Torvald looses much of his sexist pomposity in Bergman’s version, making him less obnoxious, and more attractive, and more like a man who could pay attention.  Yes, he let Nora down but, as Christine knows, nobody’s perfect including her marginally criminal Krogstad.  But that has no effect on Nora.

Bergman sets the final confrontation between Torvald and Nora in the marital bedroom , a good idea but it’s here awkwardly staged.  Under the onslaught of Nora’s defiant speech – she’s dressed to leave, he’s nude in a super obvious  visualization of his new vulnerability —  this mature man  “covers up his nakedness” like a sinful Adam, wrapping himself in a blanket.  And since he seems like a man who could perhaps learn, Nora’s adamant decision harder than ever to accept.

The upshot is, he looks like a jerk and she seems cuckoo.

Events unfold so fast  in this trimmed version that Nora’s lengthy speech to Torvald at the end, in which she explains that how she must free herself in order to come to know herself, seems ideological — she sounds like she just completed a course on feminism —  rather than being an emanation of her developing character.

Nora, Torvald, Christine and Krogstad are almost always on stage, moving back and to the fore as their scenes are foreground, giving a good sense of the tight link between past and present.  Jean Lichty brings out the flighty responsiveness and also the womanly strength of Nora – she reminded me of Jennifer Jones as Madame Bovary.  Todd Gearhart manages to convey Torvald’s sense of male entitlement with humor and wit.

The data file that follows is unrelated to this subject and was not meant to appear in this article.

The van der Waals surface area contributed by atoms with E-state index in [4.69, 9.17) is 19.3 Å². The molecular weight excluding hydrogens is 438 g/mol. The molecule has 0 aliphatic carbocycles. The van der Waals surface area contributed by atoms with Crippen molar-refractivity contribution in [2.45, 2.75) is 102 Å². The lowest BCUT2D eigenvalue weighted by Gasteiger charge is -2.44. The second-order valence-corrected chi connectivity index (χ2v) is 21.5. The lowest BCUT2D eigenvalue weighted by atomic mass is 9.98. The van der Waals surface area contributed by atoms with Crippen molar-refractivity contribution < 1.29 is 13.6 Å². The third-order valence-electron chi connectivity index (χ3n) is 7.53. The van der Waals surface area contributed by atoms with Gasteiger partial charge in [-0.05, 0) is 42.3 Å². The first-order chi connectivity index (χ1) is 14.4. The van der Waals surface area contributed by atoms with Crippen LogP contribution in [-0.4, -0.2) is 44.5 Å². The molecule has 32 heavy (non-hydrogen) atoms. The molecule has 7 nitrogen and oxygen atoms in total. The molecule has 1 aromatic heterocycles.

Jean Lichty as the early feminist Nora and George Morfogen as Dr. Rank, whose in love with her.

Jean Lichty as Nora and George Morfogen as Dr. Rank. Photo Carol Rosegg

Larry Bull is appropriately menacing as Nils Krogstad, who turns gently tender when he recognizes another possibility with Christine Linde, played by Andrea Cirie.  The role of the mortally ill Dr. Rank is shortened in Bergman’s version but George Morfogen provides so rich and touching and totally believable a characterization of the smitten but dignified old man he fascinates and looms large.  I’ve seen him in many roles and never better.   Federick L. and Lise-Lone Marker’s translation  from Swedish finds the fine theatrical balance between generalized modern English and the special way people who know each other well, as all of these characters do, use language to express their connectedness.

NORA plays at the Cherry Lane Studio Theatre in Manhattan’s East Village through December 12, 2015.  For more information and tickets, click here.